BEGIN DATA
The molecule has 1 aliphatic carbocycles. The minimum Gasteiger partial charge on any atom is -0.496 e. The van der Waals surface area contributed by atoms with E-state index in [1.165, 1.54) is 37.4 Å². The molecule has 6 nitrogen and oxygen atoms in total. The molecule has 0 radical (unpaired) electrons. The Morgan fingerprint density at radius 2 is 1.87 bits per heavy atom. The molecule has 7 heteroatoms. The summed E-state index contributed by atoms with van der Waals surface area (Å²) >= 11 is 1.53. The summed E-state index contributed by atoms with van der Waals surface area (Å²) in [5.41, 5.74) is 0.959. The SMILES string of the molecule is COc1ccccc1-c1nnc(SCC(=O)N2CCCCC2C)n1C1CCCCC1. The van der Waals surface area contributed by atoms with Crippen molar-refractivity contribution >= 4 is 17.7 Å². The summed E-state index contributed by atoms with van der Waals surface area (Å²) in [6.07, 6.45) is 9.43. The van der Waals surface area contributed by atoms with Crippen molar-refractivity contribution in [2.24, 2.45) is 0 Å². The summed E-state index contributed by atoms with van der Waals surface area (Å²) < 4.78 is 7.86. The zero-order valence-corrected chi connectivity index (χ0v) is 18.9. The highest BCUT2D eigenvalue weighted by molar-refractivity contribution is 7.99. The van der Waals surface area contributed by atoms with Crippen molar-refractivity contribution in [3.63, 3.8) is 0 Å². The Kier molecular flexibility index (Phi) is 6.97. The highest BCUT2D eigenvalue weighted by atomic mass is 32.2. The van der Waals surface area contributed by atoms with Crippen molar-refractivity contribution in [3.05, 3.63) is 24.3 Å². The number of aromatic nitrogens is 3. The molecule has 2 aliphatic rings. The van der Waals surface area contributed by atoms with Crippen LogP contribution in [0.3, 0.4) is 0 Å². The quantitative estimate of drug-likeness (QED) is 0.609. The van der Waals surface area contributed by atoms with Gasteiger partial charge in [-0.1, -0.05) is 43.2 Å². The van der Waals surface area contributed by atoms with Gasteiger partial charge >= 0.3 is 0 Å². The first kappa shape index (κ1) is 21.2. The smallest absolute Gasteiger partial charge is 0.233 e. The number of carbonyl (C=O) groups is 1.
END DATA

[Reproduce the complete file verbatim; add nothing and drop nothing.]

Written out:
The molecule has 1 aliphatic carbocycles. The minimum Gasteiger partial charge on any atom is -0.496 e. The van der Waals surface area contributed by atoms with E-state index in [1.165, 1.54) is 37.4 Å². The molecule has 6 nitrogen and oxygen atoms in total. The molecule has 0 radical (unpaired) electrons. The Morgan fingerprint density at radius 2 is 1.87 bits per heavy atom. The molecule has 7 heteroatoms. The summed E-state index contributed by atoms with van der Waals surface area (Å²) >= 11 is 1.53. The summed E-state index contributed by atoms with van der Waals surface area (Å²) in [5.41, 5.74) is 0.959. The SMILES string of the molecule is COc1ccccc1-c1nnc(SCC(=O)N2CCCCC2C)n1C1CCCCC1. The van der Waals surface area contributed by atoms with Crippen molar-refractivity contribution >= 4 is 17.7 Å². The summed E-state index contributed by atoms with van der Waals surface area (Å²) in [6.07, 6.45) is 9.43. The van der Waals surface area contributed by atoms with Crippen molar-refractivity contribution in [2.24, 2.45) is 0 Å². The summed E-state index contributed by atoms with van der Waals surface area (Å²) < 4.78 is 7.86. The zero-order valence-corrected chi connectivity index (χ0v) is 18.9. The highest BCUT2D eigenvalue weighted by molar-refractivity contribution is 7.99. The van der Waals surface area contributed by atoms with Crippen molar-refractivity contribution in [3.63, 3.8) is 0 Å². The Kier molecular flexibility index (Phi) is 6.97. The highest BCUT2D eigenvalue weighted by atomic mass is 32.2. The van der Waals surface area contributed by atoms with Crippen molar-refractivity contribution in [3.05, 3.63) is 24.3 Å². The number of aromatic nitrogens is 3. The molecule has 2 aliphatic rings. The van der Waals surface area contributed by atoms with Crippen LogP contribution in [0.3, 0.4) is 0 Å². The quantitative estimate of drug-likeness (QED) is 0.609. The van der Waals surface area contributed by atoms with Gasteiger partial charge in [-0.1, -0.05) is 43.2 Å². The van der Waals surface area contributed by atoms with Gasteiger partial charge >= 0.3 is 0 Å². The first kappa shape index (κ1) is 21.2. The smallest absolute Gasteiger partial charge is 0.233 e. The number of carbonyl (C=O) groups is 1.